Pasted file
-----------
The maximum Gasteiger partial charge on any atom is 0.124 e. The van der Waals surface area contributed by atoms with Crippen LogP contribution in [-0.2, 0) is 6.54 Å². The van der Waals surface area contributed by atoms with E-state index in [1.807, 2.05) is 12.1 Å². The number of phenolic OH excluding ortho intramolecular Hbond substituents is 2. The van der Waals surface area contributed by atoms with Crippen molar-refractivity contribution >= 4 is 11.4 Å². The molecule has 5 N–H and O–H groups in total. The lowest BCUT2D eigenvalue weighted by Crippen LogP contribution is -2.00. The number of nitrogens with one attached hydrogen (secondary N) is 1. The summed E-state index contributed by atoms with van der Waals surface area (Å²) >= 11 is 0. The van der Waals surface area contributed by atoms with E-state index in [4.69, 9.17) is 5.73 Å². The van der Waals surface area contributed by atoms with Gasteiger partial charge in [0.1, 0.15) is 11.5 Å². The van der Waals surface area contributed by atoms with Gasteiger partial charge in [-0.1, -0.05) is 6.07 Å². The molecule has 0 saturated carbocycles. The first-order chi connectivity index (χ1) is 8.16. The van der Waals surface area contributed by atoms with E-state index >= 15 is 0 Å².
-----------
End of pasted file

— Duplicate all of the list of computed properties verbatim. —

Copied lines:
The maximum Gasteiger partial charge on any atom is 0.124 e. The van der Waals surface area contributed by atoms with Crippen LogP contribution in [-0.2, 0) is 6.54 Å². The van der Waals surface area contributed by atoms with E-state index in [1.807, 2.05) is 12.1 Å². The number of phenolic OH excluding ortho intramolecular Hbond substituents is 2. The van der Waals surface area contributed by atoms with Crippen molar-refractivity contribution >= 4 is 11.4 Å². The molecule has 5 N–H and O–H groups in total. The lowest BCUT2D eigenvalue weighted by Crippen LogP contribution is -2.00. The number of nitrogens with one attached hydrogen (secondary N) is 1. The summed E-state index contributed by atoms with van der Waals surface area (Å²) >= 11 is 0. The van der Waals surface area contributed by atoms with E-state index in [4.69, 9.17) is 5.73 Å². The van der Waals surface area contributed by atoms with Gasteiger partial charge in [0.1, 0.15) is 11.5 Å². The van der Waals surface area contributed by atoms with Gasteiger partial charge in [-0.1, -0.05) is 6.07 Å². The molecule has 0 saturated carbocycles. The first-order chi connectivity index (χ1) is 8.16. The van der Waals surface area contributed by atoms with E-state index >= 15 is 0 Å².